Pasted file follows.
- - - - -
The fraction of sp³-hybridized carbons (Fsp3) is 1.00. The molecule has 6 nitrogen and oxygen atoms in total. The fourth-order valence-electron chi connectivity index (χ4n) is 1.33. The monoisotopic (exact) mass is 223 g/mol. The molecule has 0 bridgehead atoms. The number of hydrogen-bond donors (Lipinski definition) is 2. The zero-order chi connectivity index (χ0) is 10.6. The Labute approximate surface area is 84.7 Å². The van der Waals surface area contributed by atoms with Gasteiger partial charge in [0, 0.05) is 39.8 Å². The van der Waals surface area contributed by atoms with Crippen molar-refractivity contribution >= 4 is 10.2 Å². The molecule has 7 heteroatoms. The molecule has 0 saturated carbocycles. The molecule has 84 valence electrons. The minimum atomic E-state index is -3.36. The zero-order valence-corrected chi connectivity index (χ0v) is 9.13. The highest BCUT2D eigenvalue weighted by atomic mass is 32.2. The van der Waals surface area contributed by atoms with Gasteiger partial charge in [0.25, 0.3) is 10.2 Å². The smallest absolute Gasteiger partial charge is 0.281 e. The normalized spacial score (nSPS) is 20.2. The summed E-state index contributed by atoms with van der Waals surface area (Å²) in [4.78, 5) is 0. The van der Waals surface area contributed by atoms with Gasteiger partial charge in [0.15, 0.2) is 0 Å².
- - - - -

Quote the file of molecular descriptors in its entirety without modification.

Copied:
The fraction of sp³-hybridized carbons (Fsp3) is 1.00. The molecule has 6 nitrogen and oxygen atoms in total. The fourth-order valence-electron chi connectivity index (χ4n) is 1.33. The monoisotopic (exact) mass is 223 g/mol. The molecule has 0 bridgehead atoms. The number of hydrogen-bond donors (Lipinski definition) is 2. The zero-order chi connectivity index (χ0) is 10.6. The Labute approximate surface area is 84.7 Å². The van der Waals surface area contributed by atoms with Gasteiger partial charge in [0, 0.05) is 39.8 Å². The van der Waals surface area contributed by atoms with Crippen molar-refractivity contribution >= 4 is 10.2 Å². The molecule has 7 heteroatoms. The molecule has 0 saturated carbocycles. The molecule has 84 valence electrons. The minimum atomic E-state index is -3.36. The zero-order valence-corrected chi connectivity index (χ0v) is 9.13. The highest BCUT2D eigenvalue weighted by atomic mass is 32.2. The van der Waals surface area contributed by atoms with Gasteiger partial charge in [0.25, 0.3) is 10.2 Å². The smallest absolute Gasteiger partial charge is 0.281 e. The normalized spacial score (nSPS) is 20.2. The summed E-state index contributed by atoms with van der Waals surface area (Å²) in [4.78, 5) is 0. The van der Waals surface area contributed by atoms with Gasteiger partial charge in [0.15, 0.2) is 0 Å².